Rahsool Diggins (above) will join a high-level UConn backcourt when he arrives in Storrs, Conn. next fall. (Photo: Mark Jordan/CoBL)
Mitchell Gladstone (@mpgladstone13)
Rahsool Diggins is plenty familiar with joining a team on the rise.
When he arrived at Archbishop Wood, the Vikings were the reigning Catholic League champions for the first time ever and had won 20-plus games for the first time in more than a decade.
So, it’s only fitting that Diggins will take a similar path as a collegian after committing to Connecticut in late July. The 6-foot-3, 170-pound point guard became Dan Hurley’s first 2021 commit after opting for the Huskies over a pair of local programs in Villanova and St. Joe’s as well as a trio of bluebloods in Kansas, North Carolina and Florida.
It’s been a rough go in recent years for UConn, which missed out on trips to the NCAA tournament each of the last four seasons. That includes the first two years of the Hurley era — although the Huskies finished their 2019-20 campaign with five straight wins and a 19-12 record, not to mention the possibility of sneaking into March Madness with a run to the American Athletic Conference tournament title.
But the real draw for Diggins was a return to the Big East, beginning this season. After seven years as part of the AAC, UConn is back in the iconic conference it helped found in 1979.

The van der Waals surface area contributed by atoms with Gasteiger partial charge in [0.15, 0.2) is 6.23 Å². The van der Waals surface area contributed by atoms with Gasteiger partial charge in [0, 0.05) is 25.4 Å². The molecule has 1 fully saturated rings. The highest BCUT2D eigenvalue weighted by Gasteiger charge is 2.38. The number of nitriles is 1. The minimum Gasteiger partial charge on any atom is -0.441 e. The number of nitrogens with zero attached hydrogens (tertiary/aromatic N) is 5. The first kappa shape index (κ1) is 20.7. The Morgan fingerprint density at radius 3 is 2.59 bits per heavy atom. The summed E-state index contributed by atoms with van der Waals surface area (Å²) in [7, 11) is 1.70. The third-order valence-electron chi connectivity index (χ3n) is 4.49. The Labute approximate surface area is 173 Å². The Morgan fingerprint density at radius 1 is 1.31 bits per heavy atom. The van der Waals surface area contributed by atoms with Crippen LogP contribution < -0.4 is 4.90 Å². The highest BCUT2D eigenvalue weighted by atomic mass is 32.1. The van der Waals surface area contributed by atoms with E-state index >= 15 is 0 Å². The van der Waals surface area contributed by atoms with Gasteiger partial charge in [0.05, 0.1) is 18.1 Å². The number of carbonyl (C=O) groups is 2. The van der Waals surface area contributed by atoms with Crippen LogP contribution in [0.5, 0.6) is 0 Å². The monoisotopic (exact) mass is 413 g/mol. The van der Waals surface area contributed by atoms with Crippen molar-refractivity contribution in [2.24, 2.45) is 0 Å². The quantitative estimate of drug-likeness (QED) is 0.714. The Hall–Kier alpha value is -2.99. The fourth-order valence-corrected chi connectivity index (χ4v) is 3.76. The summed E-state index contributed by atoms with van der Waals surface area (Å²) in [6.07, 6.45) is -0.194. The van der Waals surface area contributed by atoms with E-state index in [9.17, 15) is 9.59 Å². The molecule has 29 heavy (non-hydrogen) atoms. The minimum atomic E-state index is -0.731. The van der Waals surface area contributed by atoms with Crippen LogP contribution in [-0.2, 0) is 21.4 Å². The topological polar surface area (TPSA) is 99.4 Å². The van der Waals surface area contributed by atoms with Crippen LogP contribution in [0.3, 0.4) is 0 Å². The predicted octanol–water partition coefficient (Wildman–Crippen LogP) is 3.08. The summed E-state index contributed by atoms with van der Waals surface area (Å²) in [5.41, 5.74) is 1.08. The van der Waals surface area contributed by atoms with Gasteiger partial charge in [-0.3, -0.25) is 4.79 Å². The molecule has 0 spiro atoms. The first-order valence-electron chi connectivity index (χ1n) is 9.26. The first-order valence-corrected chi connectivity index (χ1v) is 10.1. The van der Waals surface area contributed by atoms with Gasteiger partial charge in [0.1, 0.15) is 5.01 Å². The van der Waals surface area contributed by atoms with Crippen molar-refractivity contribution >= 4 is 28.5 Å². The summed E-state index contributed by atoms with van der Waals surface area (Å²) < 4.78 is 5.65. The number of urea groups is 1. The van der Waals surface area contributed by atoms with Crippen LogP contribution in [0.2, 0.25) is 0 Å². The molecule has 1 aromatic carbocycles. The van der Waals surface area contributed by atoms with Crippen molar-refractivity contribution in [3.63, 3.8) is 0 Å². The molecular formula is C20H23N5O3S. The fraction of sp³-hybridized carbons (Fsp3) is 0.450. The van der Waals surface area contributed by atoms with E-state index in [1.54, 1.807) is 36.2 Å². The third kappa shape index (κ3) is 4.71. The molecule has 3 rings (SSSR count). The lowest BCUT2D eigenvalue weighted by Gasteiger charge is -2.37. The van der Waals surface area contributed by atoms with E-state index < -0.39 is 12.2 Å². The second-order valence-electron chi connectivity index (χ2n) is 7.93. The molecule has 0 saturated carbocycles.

And the league’s deep basketball roots are as big a reason as any why Diggins wound up a Husky.
“[Playing in the Big East and against Villanova] was always a part of the conversation,” Diggins said by phone last week. “It’s not necessarily a rivalry but that’s good competition.”
Even if the on-court rivalry has been sparing since UConn left the Big East after the 2012-13 season, it’s certainly been reignited on the recruiting trail now that the Huskies are back in the league. Hurley had set his eyes on Diggins, making the point guard his top target in the 2021 class, but the Wildcats also hoped to land the four-star prospect.
As Diggins told it, Hurley went so far as to challenge him “if he had big enough [guts] to turn down Villanova and go to UConn.”
But once the Wildcats got a commitment from Angelo Brizzi, a point guard out of western Virginia, the choice was that much clearer for Diggins.
“It was kind of annoying, just to keep having to open a computer and sit there,” Diggins said of a mostly virtual recruiting process. “But with UConn, it was a good conversation every time on Zoom. Even if it was a business meeting, I could always joke around with the coaches as if they were [Archbishop Wood coach John] Mosco.”
Mosco, a Catholic League lifer, had his own relationship with Hurley, as well as top Huskies assistant Tom Moore, long before Diggins even got to Wood. That gave him all the confidence in the world that the Huskies would be the right landing spot for his standout guard.
“I thought it was a great fit for him in the style of play and the coaching that he’s going to get,” Mosco said. “He’ll be pushed by Danny on both sides of the ball. I was happy for him and he liked them and they wanted him.”